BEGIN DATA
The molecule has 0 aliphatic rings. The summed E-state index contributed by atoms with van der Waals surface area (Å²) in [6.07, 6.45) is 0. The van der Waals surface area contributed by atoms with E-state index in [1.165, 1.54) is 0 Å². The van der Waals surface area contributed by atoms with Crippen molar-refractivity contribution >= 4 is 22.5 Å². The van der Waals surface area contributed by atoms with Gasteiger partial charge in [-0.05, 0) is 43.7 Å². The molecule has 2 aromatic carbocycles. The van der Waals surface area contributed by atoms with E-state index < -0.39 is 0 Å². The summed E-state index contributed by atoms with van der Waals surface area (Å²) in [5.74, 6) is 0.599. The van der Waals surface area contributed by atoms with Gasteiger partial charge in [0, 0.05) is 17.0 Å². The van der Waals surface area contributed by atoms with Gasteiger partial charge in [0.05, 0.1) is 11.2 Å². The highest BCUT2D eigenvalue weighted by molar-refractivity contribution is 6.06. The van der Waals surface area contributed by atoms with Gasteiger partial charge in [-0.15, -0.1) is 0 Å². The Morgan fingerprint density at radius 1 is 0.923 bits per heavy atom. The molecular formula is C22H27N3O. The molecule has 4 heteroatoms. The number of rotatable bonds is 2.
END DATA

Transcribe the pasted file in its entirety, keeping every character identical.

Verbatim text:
The molecule has 0 aliphatic rings. The summed E-state index contributed by atoms with van der Waals surface area (Å²) in [6.07, 6.45) is 0. The van der Waals surface area contributed by atoms with E-state index in [1.165, 1.54) is 0 Å². The van der Waals surface area contributed by atoms with Crippen molar-refractivity contribution >= 4 is 22.5 Å². The van der Waals surface area contributed by atoms with Gasteiger partial charge in [-0.05, 0) is 43.7 Å². The molecule has 2 aromatic carbocycles. The van der Waals surface area contributed by atoms with E-state index < -0.39 is 0 Å². The summed E-state index contributed by atoms with van der Waals surface area (Å²) in [5.74, 6) is 0.599. The van der Waals surface area contributed by atoms with Gasteiger partial charge in [0, 0.05) is 17.0 Å². The van der Waals surface area contributed by atoms with Gasteiger partial charge in [0.05, 0.1) is 11.2 Å². The highest BCUT2D eigenvalue weighted by molar-refractivity contribution is 6.06. The van der Waals surface area contributed by atoms with Gasteiger partial charge in [-0.15, -0.1) is 0 Å². The Morgan fingerprint density at radius 1 is 0.923 bits per heavy atom. The molecular formula is C22H27N3O. The molecule has 4 heteroatoms. The number of rotatable bonds is 2.